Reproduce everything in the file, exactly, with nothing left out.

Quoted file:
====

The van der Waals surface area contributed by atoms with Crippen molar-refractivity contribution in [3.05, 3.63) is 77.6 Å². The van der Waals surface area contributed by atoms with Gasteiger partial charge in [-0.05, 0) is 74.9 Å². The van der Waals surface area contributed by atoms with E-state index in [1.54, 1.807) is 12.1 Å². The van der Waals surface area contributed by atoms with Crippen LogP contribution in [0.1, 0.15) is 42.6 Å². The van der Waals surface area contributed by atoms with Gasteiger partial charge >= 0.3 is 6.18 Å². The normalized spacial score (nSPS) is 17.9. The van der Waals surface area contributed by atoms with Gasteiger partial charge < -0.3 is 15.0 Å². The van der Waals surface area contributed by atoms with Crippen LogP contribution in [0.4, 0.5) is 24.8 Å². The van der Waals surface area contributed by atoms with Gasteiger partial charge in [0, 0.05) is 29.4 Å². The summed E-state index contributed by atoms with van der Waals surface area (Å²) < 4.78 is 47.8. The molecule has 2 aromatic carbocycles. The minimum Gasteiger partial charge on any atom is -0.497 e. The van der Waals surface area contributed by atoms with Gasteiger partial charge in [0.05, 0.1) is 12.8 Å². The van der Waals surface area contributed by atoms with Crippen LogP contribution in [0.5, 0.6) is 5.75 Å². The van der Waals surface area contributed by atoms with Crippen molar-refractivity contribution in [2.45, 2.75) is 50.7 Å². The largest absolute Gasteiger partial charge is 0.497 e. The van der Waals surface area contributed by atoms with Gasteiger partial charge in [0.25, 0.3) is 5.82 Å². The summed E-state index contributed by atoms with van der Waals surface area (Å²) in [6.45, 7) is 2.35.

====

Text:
The van der Waals surface area contributed by atoms with Crippen molar-refractivity contribution in [3.05, 3.63) is 77.6 Å². The van der Waals surface area contributed by atoms with Gasteiger partial charge in [-0.05, 0) is 74.9 Å². The van der Waals surface area contributed by atoms with E-state index in [1.54, 1.807) is 12.1 Å². The van der Waals surface area contributed by atoms with Crippen LogP contribution in [0.1, 0.15) is 42.6 Å². The van der Waals surface area contributed by atoms with Gasteiger partial charge >= 0.3 is 6.18 Å². The normalized spacial score (nSPS) is 17.9. The van der Waals surface area contributed by atoms with Gasteiger partial charge < -0.3 is 15.0 Å². The van der Waals surface area contributed by atoms with Crippen LogP contribution in [0.4, 0.5) is 24.8 Å². The van der Waals surface area contributed by atoms with Gasteiger partial charge in [0, 0.05) is 29.4 Å². The summed E-state index contributed by atoms with van der Waals surface area (Å²) < 4.78 is 47.8. The molecule has 2 aromatic carbocycles. The minimum Gasteiger partial charge on any atom is -0.497 e. The van der Waals surface area contributed by atoms with Gasteiger partial charge in [0.05, 0.1) is 12.8 Å². The van der Waals surface area contributed by atoms with Crippen LogP contribution in [0.5, 0.6) is 5.75 Å². The van der Waals surface area contributed by atoms with Crippen molar-refractivity contribution in [2.45, 2.75) is 50.7 Å². The largest absolute Gasteiger partial charge is 0.497 e. The van der Waals surface area contributed by atoms with Gasteiger partial charge in [0.25, 0.3) is 5.82 Å². The summed E-state index contributed by atoms with van der Waals surface area (Å²) in [6.45, 7) is 2.35.